June through August 2019 was the second warmest in a 140-year data set, second only to 2016. July 2019 was the hottest month ever recorded worldwide.
Looking at the Northern Hemisphere, where more of Earth’s land mass and population are located, global land and ocean surface temperature for summer 2019 tied with 2016 as the warmest summer on record.
The five warmest Northern Hemisphere summers have all occurred in the last five years.
Looking at ocean-only departures from average, June, July and August 2019 also tied with 2016 as the highest such period on record. Warm ocean waters fuel tropical cyclone development and contribute to sea ice melt.
Summer 2019 Arctic ice melt was on par with 2012, which holds the record for the lowest sea ice minimum extent since satellite records began in 1979.
Polar sea ice plays a critical role in the Earth’s climate. As sea ice diminishes, more solar energy is absorbed by the ocean, which in turn contributes to a faster rate of warming in the Northern Hemisphere.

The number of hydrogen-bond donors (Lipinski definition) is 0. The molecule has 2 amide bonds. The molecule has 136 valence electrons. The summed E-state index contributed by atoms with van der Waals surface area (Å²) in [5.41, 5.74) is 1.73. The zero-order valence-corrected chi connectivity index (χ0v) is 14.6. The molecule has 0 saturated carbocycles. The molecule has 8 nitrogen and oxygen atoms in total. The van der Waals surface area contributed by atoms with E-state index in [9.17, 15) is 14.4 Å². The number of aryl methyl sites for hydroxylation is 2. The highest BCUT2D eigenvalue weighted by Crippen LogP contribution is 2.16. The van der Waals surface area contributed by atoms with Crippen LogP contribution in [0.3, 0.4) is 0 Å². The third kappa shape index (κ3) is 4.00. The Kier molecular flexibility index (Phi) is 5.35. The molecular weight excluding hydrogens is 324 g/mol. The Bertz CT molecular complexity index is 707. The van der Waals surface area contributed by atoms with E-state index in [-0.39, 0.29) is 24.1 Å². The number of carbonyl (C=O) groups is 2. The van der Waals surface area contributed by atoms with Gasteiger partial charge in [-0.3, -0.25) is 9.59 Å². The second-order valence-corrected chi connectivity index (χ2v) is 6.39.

Space–based observations indicate that Arctic summer sea ice extent has decreased significantly since records began. This dramatic trend towards a smaller ice cap provides one of the clearest indications of climate change.
The music for this climate digest is arctic sea ice data set to music. As sea ice disappears, one hand dips into the lower register of a piano while the other plays a twinkling pattern that replicates repeating, shifting seasons.
You can download the SOS content from this FTP Site.
– Global 3-month land and ocean temperatures
– 3-month Sea Surface Temperature (SST) anomalies
– Information and imagery on Hurricane Dorian
-Arctic Sea Ice graphics
-Global temperature outlook for Autumn